"…the Ashdod video cast the prime minister in an unfavorable and cowardly light," Chemi Shalev wrote in a commentary for that paper.Haaretz would say that — especially in the last days of an election campaign in which Israel's right-wing leader hopes to cement power. And build a coalition that will keep him in power after 10 years already in office.The characterization of his exit in the video is unfair. Netanyahu left the auditorium as the rockets from Gaza were being intercepted by Israel's Iron Dome anti-missile system with dignity — he did not scuttle nor did he look the least bit rattled.But an air of desperation, perhaps something close to panic, has entered the Likud campaign as polls show them evenly matched by the centrist Blue and White party of rival Benny Gantz.To beat them, polling shows that Netanyahu needs every right and far-right wing vote he can garner.Dogged by allegations of corruption in three cases that may yet lead to his indictment, "Bibi" Netanyahu used to be known as the "Teflon PM" — the man against whom bad stuff just would not stick at home. Internationally he's a household name.He has repeatedly denied any wrongdoing, denouncing the investigations as a media-led "witch hunt."But as some of the alleged muck at home has begun to stick, so his campaign has emphasized Netanyahu's standing as a significant player on the world stage.The Benjamin Netanyahu Facebook page leads with a heady video montage of his meeting with US President Donald Trump, his Russian counterpart Vladimir Putin, and Indian Prime Minister Narendra Modi, and speeds up as he glad-hands his way around the world's capitals meeting less famous (or less enthusiastic) heads of government.Billboards show him with Putin, Trump and Modi alongside the slogan "a league of his own."His pitch is clear.But there's a creeping sense that, perhaps, as his campaigning gets more strident in its siren calls to the far-right wing vote, he's risking being in a league of his own in the world.The Ashdod incident has undermined his reputation for being "Mr. Security" too. He's campaigned in the past as the Israeli leader who would, and could, end the militant group Hamas's control over Gaza.But it also took away his ability to own the campaign narrative which he's attempted to set with an announcement that he would — if elected — unilaterally annex the Jordan Valley and establish Israeli sovereignty over the region.The proposal was met with derision by the Blue and White alliance, which claimed that he's pinched its idea. It seemed to resonate very little with the hard right he was hoping to galvanize behind the Likud banner.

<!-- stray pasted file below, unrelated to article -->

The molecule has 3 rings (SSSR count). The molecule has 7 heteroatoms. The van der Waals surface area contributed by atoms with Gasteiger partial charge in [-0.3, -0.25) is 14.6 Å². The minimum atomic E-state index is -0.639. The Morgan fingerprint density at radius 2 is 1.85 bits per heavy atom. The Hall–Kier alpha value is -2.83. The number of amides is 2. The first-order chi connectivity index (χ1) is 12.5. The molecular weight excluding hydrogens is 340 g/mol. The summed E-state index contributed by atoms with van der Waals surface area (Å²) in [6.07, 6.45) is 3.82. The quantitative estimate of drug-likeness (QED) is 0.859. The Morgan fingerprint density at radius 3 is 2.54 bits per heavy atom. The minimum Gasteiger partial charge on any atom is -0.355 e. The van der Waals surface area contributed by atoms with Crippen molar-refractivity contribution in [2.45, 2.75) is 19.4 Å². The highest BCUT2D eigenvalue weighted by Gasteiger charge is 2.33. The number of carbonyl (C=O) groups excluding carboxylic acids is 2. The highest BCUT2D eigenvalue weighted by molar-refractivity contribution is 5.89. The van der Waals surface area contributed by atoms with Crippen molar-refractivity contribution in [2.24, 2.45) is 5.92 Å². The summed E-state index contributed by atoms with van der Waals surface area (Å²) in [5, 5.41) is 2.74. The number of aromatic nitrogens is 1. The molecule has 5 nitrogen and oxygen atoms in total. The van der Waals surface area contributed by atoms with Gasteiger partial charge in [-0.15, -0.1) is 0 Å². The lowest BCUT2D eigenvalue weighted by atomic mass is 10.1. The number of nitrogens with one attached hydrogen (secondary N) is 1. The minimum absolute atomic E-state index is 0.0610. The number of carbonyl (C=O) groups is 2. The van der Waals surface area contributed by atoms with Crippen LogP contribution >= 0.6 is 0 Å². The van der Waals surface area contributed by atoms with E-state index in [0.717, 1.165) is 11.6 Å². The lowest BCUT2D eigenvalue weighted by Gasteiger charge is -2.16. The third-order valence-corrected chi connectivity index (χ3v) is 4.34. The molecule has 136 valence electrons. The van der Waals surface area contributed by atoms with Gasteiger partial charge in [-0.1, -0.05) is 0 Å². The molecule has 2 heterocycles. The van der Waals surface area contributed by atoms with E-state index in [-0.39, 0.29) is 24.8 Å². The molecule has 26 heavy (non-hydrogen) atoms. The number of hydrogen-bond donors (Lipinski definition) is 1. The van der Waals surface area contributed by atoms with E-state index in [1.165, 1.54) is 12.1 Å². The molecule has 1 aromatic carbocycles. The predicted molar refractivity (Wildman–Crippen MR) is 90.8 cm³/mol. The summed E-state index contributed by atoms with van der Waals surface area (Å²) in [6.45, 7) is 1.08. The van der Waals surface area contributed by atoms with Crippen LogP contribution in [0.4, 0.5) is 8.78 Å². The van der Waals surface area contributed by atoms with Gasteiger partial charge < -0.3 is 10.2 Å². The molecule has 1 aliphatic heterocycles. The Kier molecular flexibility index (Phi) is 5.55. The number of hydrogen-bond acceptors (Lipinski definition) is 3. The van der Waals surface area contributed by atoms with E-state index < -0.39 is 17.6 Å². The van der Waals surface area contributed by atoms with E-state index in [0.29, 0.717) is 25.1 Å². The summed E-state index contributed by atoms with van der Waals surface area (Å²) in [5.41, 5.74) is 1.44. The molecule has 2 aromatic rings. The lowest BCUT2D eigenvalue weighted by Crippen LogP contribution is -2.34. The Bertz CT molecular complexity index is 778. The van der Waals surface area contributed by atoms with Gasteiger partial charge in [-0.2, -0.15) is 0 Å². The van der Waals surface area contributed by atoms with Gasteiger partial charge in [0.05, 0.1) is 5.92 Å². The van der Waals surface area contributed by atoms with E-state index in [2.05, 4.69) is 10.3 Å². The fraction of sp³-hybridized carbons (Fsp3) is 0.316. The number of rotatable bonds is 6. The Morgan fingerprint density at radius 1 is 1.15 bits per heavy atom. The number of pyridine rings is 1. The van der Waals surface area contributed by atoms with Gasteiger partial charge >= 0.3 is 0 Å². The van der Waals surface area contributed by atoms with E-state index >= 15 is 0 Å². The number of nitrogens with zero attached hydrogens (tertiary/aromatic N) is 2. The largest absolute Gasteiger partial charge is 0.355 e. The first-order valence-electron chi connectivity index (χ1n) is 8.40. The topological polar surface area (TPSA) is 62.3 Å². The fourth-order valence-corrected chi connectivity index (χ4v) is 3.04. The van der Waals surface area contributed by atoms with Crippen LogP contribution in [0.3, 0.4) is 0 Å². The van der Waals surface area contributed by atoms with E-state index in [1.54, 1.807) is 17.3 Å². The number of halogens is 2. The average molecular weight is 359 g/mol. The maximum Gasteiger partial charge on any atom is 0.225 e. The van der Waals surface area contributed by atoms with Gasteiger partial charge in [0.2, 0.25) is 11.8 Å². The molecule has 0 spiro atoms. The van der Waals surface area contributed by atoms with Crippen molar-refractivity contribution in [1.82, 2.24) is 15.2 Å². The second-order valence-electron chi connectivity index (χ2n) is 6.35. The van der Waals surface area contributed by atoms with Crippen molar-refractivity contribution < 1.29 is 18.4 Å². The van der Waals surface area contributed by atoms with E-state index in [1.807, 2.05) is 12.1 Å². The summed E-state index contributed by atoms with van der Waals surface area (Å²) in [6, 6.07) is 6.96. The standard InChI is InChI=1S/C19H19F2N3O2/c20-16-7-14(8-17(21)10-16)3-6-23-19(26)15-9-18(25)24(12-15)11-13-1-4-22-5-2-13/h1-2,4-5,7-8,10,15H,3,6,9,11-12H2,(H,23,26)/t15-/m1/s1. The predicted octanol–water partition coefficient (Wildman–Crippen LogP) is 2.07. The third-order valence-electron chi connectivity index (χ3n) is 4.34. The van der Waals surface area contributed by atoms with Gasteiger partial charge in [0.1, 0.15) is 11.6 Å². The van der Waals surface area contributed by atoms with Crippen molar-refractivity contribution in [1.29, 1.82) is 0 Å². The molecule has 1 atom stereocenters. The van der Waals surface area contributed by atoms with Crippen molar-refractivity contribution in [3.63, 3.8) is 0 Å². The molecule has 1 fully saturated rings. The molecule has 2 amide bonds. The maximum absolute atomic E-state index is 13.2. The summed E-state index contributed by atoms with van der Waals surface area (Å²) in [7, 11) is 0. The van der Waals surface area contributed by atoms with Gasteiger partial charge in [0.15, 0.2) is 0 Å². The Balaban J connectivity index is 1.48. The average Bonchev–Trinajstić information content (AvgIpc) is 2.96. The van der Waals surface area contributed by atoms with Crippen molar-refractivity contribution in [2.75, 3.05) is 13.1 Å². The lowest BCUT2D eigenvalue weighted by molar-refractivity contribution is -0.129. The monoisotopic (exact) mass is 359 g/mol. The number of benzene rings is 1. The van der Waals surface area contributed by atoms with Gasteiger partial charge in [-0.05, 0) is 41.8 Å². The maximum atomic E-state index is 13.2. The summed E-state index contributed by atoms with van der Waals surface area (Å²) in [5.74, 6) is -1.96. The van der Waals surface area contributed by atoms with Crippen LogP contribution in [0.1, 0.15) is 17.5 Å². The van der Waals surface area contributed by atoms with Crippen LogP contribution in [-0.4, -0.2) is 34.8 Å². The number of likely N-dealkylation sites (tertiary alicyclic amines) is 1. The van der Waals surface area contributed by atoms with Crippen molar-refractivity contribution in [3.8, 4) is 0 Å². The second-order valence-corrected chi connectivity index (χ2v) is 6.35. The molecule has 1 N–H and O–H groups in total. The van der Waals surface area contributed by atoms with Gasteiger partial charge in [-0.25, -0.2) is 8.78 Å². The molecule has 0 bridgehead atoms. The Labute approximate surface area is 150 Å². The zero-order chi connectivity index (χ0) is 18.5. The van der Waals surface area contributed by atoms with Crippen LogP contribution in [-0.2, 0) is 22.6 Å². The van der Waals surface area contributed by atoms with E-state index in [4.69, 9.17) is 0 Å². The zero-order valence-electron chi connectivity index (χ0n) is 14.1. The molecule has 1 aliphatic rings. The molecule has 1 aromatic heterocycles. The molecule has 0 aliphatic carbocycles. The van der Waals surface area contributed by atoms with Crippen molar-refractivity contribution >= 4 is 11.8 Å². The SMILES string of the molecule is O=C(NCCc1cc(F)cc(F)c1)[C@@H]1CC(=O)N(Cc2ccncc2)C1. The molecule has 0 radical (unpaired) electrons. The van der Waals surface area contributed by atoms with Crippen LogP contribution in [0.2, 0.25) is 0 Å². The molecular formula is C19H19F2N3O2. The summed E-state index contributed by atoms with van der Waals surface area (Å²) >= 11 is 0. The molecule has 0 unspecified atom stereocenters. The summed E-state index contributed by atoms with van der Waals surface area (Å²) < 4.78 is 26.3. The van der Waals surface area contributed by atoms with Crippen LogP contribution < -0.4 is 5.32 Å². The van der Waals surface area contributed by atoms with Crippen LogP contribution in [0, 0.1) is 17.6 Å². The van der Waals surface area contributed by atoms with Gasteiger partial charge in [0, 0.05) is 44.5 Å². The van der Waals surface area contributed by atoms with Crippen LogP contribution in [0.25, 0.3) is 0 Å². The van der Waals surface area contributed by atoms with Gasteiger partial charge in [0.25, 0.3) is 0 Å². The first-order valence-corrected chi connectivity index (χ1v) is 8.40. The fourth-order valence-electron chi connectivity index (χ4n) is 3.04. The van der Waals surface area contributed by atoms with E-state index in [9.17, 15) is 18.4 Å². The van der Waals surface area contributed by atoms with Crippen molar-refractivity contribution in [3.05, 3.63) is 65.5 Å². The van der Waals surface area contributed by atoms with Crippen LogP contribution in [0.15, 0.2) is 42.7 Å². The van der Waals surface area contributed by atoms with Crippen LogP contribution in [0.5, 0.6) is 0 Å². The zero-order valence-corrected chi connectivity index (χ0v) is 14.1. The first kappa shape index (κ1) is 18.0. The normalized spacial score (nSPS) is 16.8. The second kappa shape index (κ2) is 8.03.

Chorus of disapproval
Above all, though, it got a muted nod of approval from his ally in the White House — not the ringing endorsement he might have hoped for.And on the eve of a visit to reinforce his role in the global big league with a meeting with Putin in Sochi, the Russians came out and condemned his Jordan Valley proposal."We share concerns about such plans from the Israeli leadership, the implementation of which could sharply escalate tensions in the region, undermine hope for establishing a long-awaited peace between Israel and its Arab neighbors," the Russian foreign ministry said in a statement hours before the Israeli PM flew to his meeting with the Russian President.Russia joined a chorus of disapproval from across the Arab world, the United Nations and European Union.Netanyahu's plan to annex the Jordan Valley came just before Trump sacked a key ally in the White House — John Bolton.The Israeli PM and the US national security adviser had been in lockstep on Iran. Both saw the Islamic Republic as a nation that needed to be sanctioned (and perhaps bombed) into negotiations.Like Trump they believe that Iran should be forced to end any chance of developing a nuclear weapon — and abandon its support for militant groups like Hezbollah.Bolton is reported to have been angered and blind-sided by Trump's offer of unconditional talks with Iran's President Hassan RouhRead More – Source